Just to take a more careful look at the verse and what exactly it is saying we should note, the verse starts with the phrase “a man’s gift…”.  Once again, as we have noticed before, this is not speaking of only “males”, but is referring to mankind in general.  We should also begin with the observation that the reference to “a man’s gift” is not the word for a bribe (cf. 17:23), but rather the word for a present given to someone (cf. Jacob’s gift, Gen. 32:20, 21; Joseph’s gift, Gen. 43:11; David’s gift, 1 Sam. 17:17, 18; and Abigail’s gift, 1 Sam. 25:27).  We ought to understand it as referring to generosity and not to the giving of a gift in order to secure favor with the one to whom it is given.  It seems clear that Solomon is speaking of an innocent courtesy. It is clear that he refers to and points out to us that legitimate favor can smooth the way for a person (cf. 1 Sam. 17:18).  Again, we are not speaking of any effort to use the gift or act of giving to sway the opinion of the receiver.  Rather this is a simple observation that developing the habit of generosity has no negative result, but, rather a positive one.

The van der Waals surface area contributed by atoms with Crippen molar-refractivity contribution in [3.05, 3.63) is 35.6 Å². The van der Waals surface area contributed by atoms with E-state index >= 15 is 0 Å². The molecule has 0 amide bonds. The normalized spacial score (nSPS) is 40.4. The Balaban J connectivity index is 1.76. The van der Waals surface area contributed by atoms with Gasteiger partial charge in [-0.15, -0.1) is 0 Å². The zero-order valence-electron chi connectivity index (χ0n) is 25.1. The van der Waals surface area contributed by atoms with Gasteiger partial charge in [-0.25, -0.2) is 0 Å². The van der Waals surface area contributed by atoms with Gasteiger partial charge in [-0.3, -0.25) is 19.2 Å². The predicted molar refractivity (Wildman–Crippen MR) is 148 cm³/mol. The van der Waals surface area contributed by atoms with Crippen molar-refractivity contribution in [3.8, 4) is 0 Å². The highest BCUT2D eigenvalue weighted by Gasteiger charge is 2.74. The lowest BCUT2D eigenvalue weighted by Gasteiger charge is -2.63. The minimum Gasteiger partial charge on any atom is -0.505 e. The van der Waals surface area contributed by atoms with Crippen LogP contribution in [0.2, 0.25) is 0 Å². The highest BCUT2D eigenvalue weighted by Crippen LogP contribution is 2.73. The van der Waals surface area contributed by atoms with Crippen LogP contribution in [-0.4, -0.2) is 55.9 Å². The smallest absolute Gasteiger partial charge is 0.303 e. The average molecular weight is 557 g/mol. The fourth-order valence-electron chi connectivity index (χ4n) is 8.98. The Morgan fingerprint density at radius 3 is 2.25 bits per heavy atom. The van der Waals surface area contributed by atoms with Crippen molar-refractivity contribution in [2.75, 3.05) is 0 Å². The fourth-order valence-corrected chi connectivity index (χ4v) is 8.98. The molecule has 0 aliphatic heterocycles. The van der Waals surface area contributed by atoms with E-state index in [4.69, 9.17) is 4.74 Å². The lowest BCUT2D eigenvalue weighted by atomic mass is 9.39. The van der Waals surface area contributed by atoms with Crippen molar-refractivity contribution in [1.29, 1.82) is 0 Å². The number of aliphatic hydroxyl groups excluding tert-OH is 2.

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We're continuing our Christmas Season look at the Prophecies in the Old Testament concerning the Promised Messiah... the Lord Jesus Christ.  This is the second installment.

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For this holiday season I think we'd like to take a look at some of the OT Messianic Prophecies that God gave us (and those alive from the time of giving of the Prophecies all the way until the actual coming of the Lord Jesus.

The first one we'll look at is the Promising of the "seed" that God told Adam and Eve would arise from their descent.